Ahead of next Tuesday’s Virtual IHR Parliaments, Politics and People seminar, we hear from Dr Stephen Mullen of the University of Glasgow. On 12 October 2021, between 5.15 p.m. and 6.30 p.m., Stephen will be responding to your questions about his pre-circulated paper on Henry Dundas and the transatlantic slave trade. Details of how to join the discussion are available here, or by contacting email@example.com.
Since 2015, there has been a major public debate centred around the wording of the Melville Monument in Edinburgh’s St Andrew Square, upon which a statue of Henry Dundas, 1st Viscount Melville (1742–1811) rests. He was a trained lawyer and lord advocate in Scotland and went on to become one of the most powerful politicians in eighteenth-century Britain. He was MP for Edinburgh and Midlothian, first lord of the admiralty, home secretary and the first secretary of state for war. The original inscription on the Melville Monument provides details of his career but does not mention his role delaying the abolition of the transatlantic slave trade, known euphemistically as the era of ‘gradual abolition’.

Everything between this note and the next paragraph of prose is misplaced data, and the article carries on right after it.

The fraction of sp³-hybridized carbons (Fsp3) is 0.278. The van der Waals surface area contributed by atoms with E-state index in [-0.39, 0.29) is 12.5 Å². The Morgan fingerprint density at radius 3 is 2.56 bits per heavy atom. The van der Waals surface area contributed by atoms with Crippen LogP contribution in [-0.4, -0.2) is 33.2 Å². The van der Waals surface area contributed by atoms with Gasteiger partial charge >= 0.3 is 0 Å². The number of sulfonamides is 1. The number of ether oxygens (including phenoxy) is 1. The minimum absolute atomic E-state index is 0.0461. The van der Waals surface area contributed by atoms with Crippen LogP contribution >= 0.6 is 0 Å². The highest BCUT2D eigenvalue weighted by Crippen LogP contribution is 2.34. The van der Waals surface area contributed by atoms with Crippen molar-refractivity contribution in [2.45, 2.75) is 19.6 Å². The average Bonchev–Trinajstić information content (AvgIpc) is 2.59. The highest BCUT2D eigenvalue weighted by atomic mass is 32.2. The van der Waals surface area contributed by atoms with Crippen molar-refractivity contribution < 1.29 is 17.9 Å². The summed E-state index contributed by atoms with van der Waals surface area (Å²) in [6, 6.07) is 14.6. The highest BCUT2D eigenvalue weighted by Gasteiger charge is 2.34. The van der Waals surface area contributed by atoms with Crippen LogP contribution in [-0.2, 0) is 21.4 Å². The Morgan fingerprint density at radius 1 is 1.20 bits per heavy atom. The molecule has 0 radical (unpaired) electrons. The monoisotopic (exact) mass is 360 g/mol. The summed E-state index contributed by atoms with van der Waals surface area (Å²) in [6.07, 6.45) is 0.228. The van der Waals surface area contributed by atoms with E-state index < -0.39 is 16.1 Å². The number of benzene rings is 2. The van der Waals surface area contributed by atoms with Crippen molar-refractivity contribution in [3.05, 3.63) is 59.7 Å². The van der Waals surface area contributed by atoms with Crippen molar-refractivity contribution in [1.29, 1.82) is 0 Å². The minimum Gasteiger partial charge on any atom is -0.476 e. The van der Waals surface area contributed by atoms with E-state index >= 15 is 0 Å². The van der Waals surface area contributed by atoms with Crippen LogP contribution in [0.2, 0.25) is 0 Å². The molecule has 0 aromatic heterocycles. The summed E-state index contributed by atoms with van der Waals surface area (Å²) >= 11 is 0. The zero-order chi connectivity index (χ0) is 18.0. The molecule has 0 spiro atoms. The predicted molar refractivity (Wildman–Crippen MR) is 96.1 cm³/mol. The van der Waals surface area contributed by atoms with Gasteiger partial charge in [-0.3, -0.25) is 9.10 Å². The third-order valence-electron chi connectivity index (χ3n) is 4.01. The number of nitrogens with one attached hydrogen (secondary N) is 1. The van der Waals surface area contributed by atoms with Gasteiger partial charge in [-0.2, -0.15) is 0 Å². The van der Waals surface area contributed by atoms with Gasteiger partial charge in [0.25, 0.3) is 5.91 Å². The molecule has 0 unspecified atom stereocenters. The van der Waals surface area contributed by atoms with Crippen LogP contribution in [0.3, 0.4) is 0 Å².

Much like the Edward Colston statue in Bristol, England, the Melville Monument has become a proxy for wider discussion about the role of Scots in the Atlantic slave economy. Also like Edward Colston, the published work of historians has been clear about his role. This historiographical orthodoxy around Dundas – established by Roger Anstey (1975), David Brion Davis (1975), Roger Buckley (1975) and G.M. Ditchfield (1980) – has never been revised. As Home Secretary (1791-4) in Pitt’s First Ministry, Dundas was crucial in helping delay the abolition of the slave trade in April 1792, and once again as the Scottish parliamentary manager in March 1796. In the context of the war with Revolutionary France after 1793, Dundas’ motives to delay lay in imperial defence (especially the recruitment of enslaved Africans for West India Regiments), and to placate the powerful West India interest in Parliament.